The area starts near Tübingen and continues past the provincial capital of Stuttgart to Heilbronn and Bad Mergentheim. Württemberg is Germany's largest wine-growing region as far as red wine is concerned. About half the vineyards are planted with blue grape varieties.

    The soil here consists of sedimentary layers, chalk rock with fossilised shells, marl, and loess. Unfortunately the fine wines from this area almost never leave their area of production. Very fruity reds

    are made from Müllerebe, Spatburgunder, Portugieser, and Lemberger, while sturdy, powerful, and often slightly rustic whites are made from Riesling, Müller-Thurgau, Kerner, and Silvaner (Sylvaner) .

    Franconia (Franken)

    The vineyards of Franconia are on the hills overlooking the river Main as it runs through Würzburg and Aschaffenburg. The soil mainly consists of loess, sandstone, and chalk rock. Franconia has been renowned for centuries for two things: the Steinwein from Würzburg, which is so popular that all the wines from the region bear the Stein name, and the idiosyncratic but awkward green Bocksbeutel flagonshaped bottles. The shape makes them awkward to stack in wine racks intended for round bottles.

    Franconian wines are mainly produced from MüllerThurgau and Silvaner (Sylvaner) which yield very dry and sturdy wines with good acidity and fullbodied structure.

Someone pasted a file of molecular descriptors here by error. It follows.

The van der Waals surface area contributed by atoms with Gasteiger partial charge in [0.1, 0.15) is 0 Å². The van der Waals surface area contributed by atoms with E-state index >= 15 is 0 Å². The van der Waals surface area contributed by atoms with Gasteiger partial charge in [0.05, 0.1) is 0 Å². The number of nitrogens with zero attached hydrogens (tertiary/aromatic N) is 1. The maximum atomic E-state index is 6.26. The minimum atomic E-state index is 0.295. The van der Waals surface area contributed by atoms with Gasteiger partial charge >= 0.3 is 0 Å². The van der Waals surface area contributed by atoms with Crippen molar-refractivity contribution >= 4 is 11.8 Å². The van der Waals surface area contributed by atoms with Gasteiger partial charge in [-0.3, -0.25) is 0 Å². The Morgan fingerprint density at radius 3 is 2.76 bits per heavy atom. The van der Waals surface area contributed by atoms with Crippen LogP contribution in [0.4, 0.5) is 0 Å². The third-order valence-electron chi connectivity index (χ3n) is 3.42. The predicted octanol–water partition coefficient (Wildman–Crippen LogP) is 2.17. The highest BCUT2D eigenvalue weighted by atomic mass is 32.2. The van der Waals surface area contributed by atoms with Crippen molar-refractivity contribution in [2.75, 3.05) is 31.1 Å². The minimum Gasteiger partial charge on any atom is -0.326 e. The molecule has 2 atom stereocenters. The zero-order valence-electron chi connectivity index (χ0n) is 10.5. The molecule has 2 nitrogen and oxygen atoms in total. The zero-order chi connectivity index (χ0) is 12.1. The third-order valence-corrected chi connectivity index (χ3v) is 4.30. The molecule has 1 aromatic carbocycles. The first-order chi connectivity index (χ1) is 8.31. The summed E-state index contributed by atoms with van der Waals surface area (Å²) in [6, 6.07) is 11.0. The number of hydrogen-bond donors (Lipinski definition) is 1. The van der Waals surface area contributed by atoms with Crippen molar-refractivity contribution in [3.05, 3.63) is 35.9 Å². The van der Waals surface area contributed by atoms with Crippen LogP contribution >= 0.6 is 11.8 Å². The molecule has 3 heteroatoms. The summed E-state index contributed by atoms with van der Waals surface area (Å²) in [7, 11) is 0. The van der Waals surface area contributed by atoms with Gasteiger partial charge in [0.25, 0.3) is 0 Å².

Nahe

    Nahe lies to the west of Rheinhessen on either side of the river of that name. The soil in the north around Bad Kreuznach consists of loam and sand, while in the south it tends towards quartzite and porphyry. 

    German Baden Wine

    German Wine GrapesThe German wine region of Baden is in the south-east of Germany, forming a fairly long strip from the northern shore of the Bodensee by way of the famous Black Forest... Read more about German Baden Wine

     

    German Rheingau Wine

    German Wine GrapesThe Rheingau is not only the geographical centre of the German wine industry, but also its historic centre.

    Read more about German Rheingau Wine 

    German Rheinpfalz Wine

    German Wine GrapesRheinpfalz is the most French of all the German wine regions.

    Read more about German Rheinpfalz Wine 

    German Mosel-Saar-Ruwer

    German Wine GrapesThis widely known wine region stretches itself out along the Saar, Ruwer, and the Mosel rivers, from Saarburg by way of Trier to Koblenz.. 

    Read more about German Mosel-Saar-Ruwer

    German Saxony Wine

    German Wine GrapesThis is one of the 'new' wine regions of Germany in the former East Germany. Together with the other 'new' region of Saale/ Unstruut they form the most northerly of the German wine areas.

    Read more about  German Saxony Wine 

     Nahe bridges the gap in wine terms between the fragrant wines of the Mosel, the elegant ones from the Rheingau, and the milder ones of Rheinhessen. Miiller-Thurgau, Riesling, and Silvaner (Sylvaner) here deliver subtle and fragrant wines.